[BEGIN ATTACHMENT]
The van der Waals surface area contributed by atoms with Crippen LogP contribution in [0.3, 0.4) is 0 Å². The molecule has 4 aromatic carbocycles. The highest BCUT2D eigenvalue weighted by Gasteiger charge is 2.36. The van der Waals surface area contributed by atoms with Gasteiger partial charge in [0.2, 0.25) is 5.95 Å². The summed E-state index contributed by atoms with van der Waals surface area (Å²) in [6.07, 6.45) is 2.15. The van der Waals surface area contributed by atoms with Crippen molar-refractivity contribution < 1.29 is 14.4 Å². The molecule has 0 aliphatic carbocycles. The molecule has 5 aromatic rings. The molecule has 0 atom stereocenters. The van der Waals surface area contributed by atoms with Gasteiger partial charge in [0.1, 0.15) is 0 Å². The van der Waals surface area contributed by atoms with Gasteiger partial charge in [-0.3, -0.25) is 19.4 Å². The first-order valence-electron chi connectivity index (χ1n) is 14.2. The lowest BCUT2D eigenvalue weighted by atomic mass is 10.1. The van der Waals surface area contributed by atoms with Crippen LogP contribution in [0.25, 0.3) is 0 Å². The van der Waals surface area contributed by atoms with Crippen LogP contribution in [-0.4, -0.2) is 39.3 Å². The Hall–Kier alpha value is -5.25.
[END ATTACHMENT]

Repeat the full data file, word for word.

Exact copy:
The van der Waals surface area contributed by atoms with Crippen LogP contribution in [0.3, 0.4) is 0 Å². The molecule has 4 aromatic carbocycles. The highest BCUT2D eigenvalue weighted by Gasteiger charge is 2.36. The van der Waals surface area contributed by atoms with Gasteiger partial charge in [0.2, 0.25) is 5.95 Å². The summed E-state index contributed by atoms with van der Waals surface area (Å²) in [6.07, 6.45) is 2.15. The van der Waals surface area contributed by atoms with Crippen molar-refractivity contribution < 1.29 is 14.4 Å². The molecule has 0 aliphatic carbocycles. The molecule has 5 aromatic rings. The molecule has 0 atom stereocenters. The van der Waals surface area contributed by atoms with Gasteiger partial charge in [0.1, 0.15) is 0 Å². The van der Waals surface area contributed by atoms with Gasteiger partial charge in [-0.3, -0.25) is 19.4 Å². The first-order valence-electron chi connectivity index (χ1n) is 14.2. The lowest BCUT2D eigenvalue weighted by atomic mass is 10.1. The van der Waals surface area contributed by atoms with Crippen LogP contribution in [0.25, 0.3) is 0 Å². The van der Waals surface area contributed by atoms with Crippen LogP contribution in [-0.4, -0.2) is 39.3 Å². The Hall–Kier alpha value is -5.25.